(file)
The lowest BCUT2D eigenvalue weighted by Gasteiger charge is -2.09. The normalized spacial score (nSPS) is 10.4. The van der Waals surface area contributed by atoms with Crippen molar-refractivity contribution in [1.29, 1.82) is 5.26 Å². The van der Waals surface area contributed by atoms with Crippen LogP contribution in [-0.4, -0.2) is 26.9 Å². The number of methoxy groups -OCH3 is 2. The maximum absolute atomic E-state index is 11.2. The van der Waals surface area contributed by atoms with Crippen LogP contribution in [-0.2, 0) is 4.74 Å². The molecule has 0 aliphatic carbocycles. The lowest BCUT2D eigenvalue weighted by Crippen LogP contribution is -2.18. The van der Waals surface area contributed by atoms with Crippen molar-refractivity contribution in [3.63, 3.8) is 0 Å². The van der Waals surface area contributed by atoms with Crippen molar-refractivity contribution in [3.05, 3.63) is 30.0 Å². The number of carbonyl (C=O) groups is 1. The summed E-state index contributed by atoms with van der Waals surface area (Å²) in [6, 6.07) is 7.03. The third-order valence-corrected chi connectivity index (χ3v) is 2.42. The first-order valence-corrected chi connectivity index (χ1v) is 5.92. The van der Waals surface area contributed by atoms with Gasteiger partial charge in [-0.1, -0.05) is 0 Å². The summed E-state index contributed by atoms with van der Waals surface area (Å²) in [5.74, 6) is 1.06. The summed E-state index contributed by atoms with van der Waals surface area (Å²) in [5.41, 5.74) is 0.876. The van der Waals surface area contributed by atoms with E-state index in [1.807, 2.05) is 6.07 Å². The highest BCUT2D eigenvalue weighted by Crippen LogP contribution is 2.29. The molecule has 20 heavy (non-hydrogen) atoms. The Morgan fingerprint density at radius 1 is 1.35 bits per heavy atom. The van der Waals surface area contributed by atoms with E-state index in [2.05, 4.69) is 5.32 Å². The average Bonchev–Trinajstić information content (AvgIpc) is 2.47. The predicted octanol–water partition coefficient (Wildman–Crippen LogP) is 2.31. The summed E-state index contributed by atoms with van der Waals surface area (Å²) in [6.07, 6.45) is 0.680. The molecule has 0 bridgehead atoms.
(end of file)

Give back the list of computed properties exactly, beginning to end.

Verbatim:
The lowest BCUT2D eigenvalue weighted by Gasteiger charge is -2.09. The normalized spacial score (nSPS) is 10.4. The van der Waals surface area contributed by atoms with Crippen molar-refractivity contribution in [1.29, 1.82) is 5.26 Å². The van der Waals surface area contributed by atoms with Crippen LogP contribution in [-0.4, -0.2) is 26.9 Å². The number of methoxy groups -OCH3 is 2. The maximum absolute atomic E-state index is 11.2. The van der Waals surface area contributed by atoms with Crippen LogP contribution in [-0.2, 0) is 4.74 Å². The molecule has 0 aliphatic carbocycles. The lowest BCUT2D eigenvalue weighted by Crippen LogP contribution is -2.18. The van der Waals surface area contributed by atoms with Crippen molar-refractivity contribution in [3.63, 3.8) is 0 Å². The van der Waals surface area contributed by atoms with Crippen molar-refractivity contribution in [3.05, 3.63) is 30.0 Å². The number of carbonyl (C=O) groups is 1. The summed E-state index contributed by atoms with van der Waals surface area (Å²) in [6, 6.07) is 7.03. The third-order valence-corrected chi connectivity index (χ3v) is 2.42. The first-order valence-corrected chi connectivity index (χ1v) is 5.92. The van der Waals surface area contributed by atoms with Gasteiger partial charge in [-0.1, -0.05) is 0 Å². The summed E-state index contributed by atoms with van der Waals surface area (Å²) in [5.74, 6) is 1.06. The summed E-state index contributed by atoms with van der Waals surface area (Å²) in [5.41, 5.74) is 0.876. The van der Waals surface area contributed by atoms with E-state index in [1.807, 2.05) is 6.07 Å². The highest BCUT2D eigenvalue weighted by Crippen LogP contribution is 2.29. The molecule has 20 heavy (non-hydrogen) atoms. The Morgan fingerprint density at radius 1 is 1.35 bits per heavy atom. The van der Waals surface area contributed by atoms with E-state index in [2.05, 4.69) is 5.32 Å². The average Bonchev–Trinajstić information content (AvgIpc) is 2.47. The predicted octanol–water partition coefficient (Wildman–Crippen LogP) is 2.31. The summed E-state index contributed by atoms with van der Waals surface area (Å²) in [6.07, 6.45) is 0.680. The molecule has 0 bridgehead atoms.